squ "stealing banksy" is showing the anon mutts street artist's work without his permission. the artist called the move disgusting. the group hosting said it's interested in graph ffitgraffit long-term survival. they charge a fee and plan to auction off seven of his pieces. >> money will then go to charity. shares spear had a love for birds in addition to writing plays. but one man even released starlings in central park in the author's honor. on shakespeare's 450th birthday, the birds aren't so popular with everyone in the united states. ranch pinkston is in d.c. with more >> reporter: this is where part of the story began. new york central park in 18 night when a german immigrant released starlings in north america as a tribute to william shakespeare. the other part of the story began 300 years earlier in england where speaks spear
places references to birds >> he loved birds, i think partly because they are musical. when you think about bird songs, it connects you to the human voice >> michael whitmore is director of the library in washington, d.c. whitmore says he was a keen observer of nature and included 60 species of birds and he liked the star lings' ability to mimic speech. ♪ hi, baby >> he mentioned them in "henry ix" who will mention mortimer and the king stomped off and said don't ever say mortimer to me again >> the descendants of those 60 starlings now number more than 200 million in north america. when they fly together in large numbers called mermurations, it looks like art in motion while
bird watchers and fans of shakespeare might appreciate them, wildlife experts say star lings are a nuisance? >> they can kick other birds out of areas. i don't think a lot of other species want to hang around when you have 10,000 star lings taking up a block >> unlike larger bloods such as canada geese which brought down flight 549 in hudson river, s r starlings are smaller and poise more of a threat to farmers the starling is one of the speaks ceases the u.s. department of for agriculture tries to control? >> it's not feasible economically or practically to eliminate them. they havee they have pretty much reached their critical mass >> like shakespeare's classics, the starling did have made their mark on america. randall pinkston, al jazeera, washington.
good sought to you. i am eboni deon. first we want to take you to the east coast where it looks like things are finally, clearing out. but as we take a look into some video out of north carolina, this is an area that dealt with a lot of stormy weather just yesterday and we saw damage as well as golf-ball sized hail. there were nine reports of tornados in the national weather service out there doing their survey today to see how manitons actually occurred but a lot of damages structured. today it's improving for the clean-up to take shape. your attention further west as we look at the satellite radar, this area of low pressure spinning out across southern areas of california that will reject eastward. not a lot of activity now but it's in the middle of the country treer where we will watch for the threat of strong to severe storms and it looks like the primary threat will be large damaging hail as well as high winds and even a few tornados. much of the day is going to be warm and var windy.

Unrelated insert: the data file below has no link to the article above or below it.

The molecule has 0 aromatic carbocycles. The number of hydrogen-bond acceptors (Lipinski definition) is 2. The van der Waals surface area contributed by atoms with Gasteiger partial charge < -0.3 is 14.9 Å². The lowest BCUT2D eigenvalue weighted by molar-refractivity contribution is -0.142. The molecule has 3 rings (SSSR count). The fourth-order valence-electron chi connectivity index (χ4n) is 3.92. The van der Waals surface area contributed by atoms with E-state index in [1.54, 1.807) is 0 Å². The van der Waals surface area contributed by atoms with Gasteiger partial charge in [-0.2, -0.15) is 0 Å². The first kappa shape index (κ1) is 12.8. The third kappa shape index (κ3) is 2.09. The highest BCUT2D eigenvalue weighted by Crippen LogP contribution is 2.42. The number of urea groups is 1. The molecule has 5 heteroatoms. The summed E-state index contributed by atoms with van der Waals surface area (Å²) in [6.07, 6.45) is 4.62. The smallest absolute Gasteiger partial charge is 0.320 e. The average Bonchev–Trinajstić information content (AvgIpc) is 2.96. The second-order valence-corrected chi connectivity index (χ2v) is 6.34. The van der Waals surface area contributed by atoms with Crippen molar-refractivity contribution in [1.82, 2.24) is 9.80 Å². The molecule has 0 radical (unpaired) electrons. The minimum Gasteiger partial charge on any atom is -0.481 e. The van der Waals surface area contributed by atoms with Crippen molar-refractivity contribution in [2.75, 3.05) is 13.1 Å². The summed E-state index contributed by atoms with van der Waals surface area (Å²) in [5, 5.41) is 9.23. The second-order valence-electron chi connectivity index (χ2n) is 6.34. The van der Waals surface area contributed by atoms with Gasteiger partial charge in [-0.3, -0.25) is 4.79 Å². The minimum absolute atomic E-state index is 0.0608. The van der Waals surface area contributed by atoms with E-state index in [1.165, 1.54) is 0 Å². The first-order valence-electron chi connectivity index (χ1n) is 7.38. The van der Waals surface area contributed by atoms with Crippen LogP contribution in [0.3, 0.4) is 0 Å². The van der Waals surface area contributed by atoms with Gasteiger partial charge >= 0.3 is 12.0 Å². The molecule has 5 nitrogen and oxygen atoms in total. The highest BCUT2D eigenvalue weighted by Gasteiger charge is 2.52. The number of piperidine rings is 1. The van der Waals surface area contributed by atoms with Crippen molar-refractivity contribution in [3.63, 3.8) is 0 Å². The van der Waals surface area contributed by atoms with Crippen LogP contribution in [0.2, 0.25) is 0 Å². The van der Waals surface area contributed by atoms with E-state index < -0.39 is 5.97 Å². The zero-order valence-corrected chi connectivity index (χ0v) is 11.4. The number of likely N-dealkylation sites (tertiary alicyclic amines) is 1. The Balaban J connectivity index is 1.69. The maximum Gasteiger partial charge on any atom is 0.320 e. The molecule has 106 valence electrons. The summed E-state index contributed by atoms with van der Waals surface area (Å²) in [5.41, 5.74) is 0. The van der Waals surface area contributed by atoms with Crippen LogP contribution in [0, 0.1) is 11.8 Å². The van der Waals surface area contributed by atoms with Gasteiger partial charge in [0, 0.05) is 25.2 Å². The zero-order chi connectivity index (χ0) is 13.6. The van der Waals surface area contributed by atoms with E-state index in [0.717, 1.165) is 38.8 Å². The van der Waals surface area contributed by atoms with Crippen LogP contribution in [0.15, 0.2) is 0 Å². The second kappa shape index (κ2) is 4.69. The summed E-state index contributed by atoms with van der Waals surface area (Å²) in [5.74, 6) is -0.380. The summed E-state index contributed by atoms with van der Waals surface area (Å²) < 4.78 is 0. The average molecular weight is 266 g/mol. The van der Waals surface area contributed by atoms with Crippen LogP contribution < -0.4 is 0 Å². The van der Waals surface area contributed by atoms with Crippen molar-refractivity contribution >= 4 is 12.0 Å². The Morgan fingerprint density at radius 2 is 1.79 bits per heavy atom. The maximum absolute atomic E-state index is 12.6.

you can see here, not a lot of activity taking shape right now. i have been watching some showers just across missouri but it's along this dry line where we are going to see a few storms popping, mainly as we get into the evening hours. what we have is a lot of warm, moist air pulling up out of the gulf of mexico at the surface. upper level wind energy coming out of the west. >> that's the dryer air. so once we get that clash, we are going to be dealing with thunderstorms, and we will have the instability in place, lots of lift and, of course, with the changing of winds with height, that's going to allow for some rotations. so we could certainly see a few super cells forming. now, on the west side of that system, it is very dry and unfortunately, we will be dealing with high fire threat across abilene and into many western areas of texas. that's why we have the red flag areas posted. as far as the storms, not everyone will see the storms. around the dallas fort worth area up into oklahoma city by this evening, overnight into sunday, that threat will expand and we will see an even better chance of toranados by the end of the weekend.
morgan, back to you. >> thanks so much, eboni. thank you for watching al jazeera america. i am morgan radford. i look forward to seeing you at 1:00 p.m. eastern. for now insi"inside story" is u next. we leave you with live pictures from the vatican. >> after a dozen john kerry visits to israel, the palestinian peace talks look like they've unraveled even leaving president obama suggesting it might be time for a pause. it's the inside story. hello, i'm ray suarez. this week the largest factions